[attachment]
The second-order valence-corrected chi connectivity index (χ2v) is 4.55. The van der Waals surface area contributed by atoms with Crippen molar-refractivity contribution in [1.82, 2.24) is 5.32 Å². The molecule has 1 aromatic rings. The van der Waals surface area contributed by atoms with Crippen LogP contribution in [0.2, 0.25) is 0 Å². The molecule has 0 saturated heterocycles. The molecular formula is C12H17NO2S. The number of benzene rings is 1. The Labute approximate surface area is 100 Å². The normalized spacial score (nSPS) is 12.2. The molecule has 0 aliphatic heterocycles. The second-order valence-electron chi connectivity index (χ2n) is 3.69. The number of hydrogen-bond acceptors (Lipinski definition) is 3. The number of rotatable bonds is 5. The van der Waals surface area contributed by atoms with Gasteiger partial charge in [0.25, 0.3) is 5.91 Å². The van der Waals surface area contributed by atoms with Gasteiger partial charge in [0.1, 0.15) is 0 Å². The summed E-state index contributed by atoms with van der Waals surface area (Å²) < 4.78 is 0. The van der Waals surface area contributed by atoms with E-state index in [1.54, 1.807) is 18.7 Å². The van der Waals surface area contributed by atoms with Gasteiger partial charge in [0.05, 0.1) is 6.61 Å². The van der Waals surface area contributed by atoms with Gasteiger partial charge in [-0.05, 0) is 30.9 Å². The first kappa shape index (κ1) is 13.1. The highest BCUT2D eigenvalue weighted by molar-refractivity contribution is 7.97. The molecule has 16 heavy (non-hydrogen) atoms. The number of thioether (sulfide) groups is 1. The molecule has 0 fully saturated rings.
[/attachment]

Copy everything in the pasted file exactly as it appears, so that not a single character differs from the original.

The second-order valence-corrected chi connectivity index (χ2v) is 4.55. The van der Waals surface area contributed by atoms with Crippen molar-refractivity contribution in [1.82, 2.24) is 5.32 Å². The molecule has 1 aromatic rings. The van der Waals surface area contributed by atoms with Crippen LogP contribution in [0.2, 0.25) is 0 Å². The molecule has 0 saturated heterocycles. The molecular formula is C12H17NO2S. The number of benzene rings is 1. The Labute approximate surface area is 100 Å². The normalized spacial score (nSPS) is 12.2. The molecule has 0 aliphatic heterocycles. The second-order valence-electron chi connectivity index (χ2n) is 3.69. The number of hydrogen-bond acceptors (Lipinski definition) is 3. The number of rotatable bonds is 5. The van der Waals surface area contributed by atoms with Gasteiger partial charge in [0.25, 0.3) is 5.91 Å². The van der Waals surface area contributed by atoms with Gasteiger partial charge in [0.1, 0.15) is 0 Å². The summed E-state index contributed by atoms with van der Waals surface area (Å²) < 4.78 is 0. The van der Waals surface area contributed by atoms with E-state index in [1.54, 1.807) is 18.7 Å². The van der Waals surface area contributed by atoms with Gasteiger partial charge in [0.05, 0.1) is 6.61 Å². The van der Waals surface area contributed by atoms with Gasteiger partial charge in [-0.05, 0) is 30.9 Å². The first kappa shape index (κ1) is 13.1. The highest BCUT2D eigenvalue weighted by molar-refractivity contribution is 7.97. The molecule has 16 heavy (non-hydrogen) atoms. The number of thioether (sulfide) groups is 1. The molecule has 0 fully saturated rings.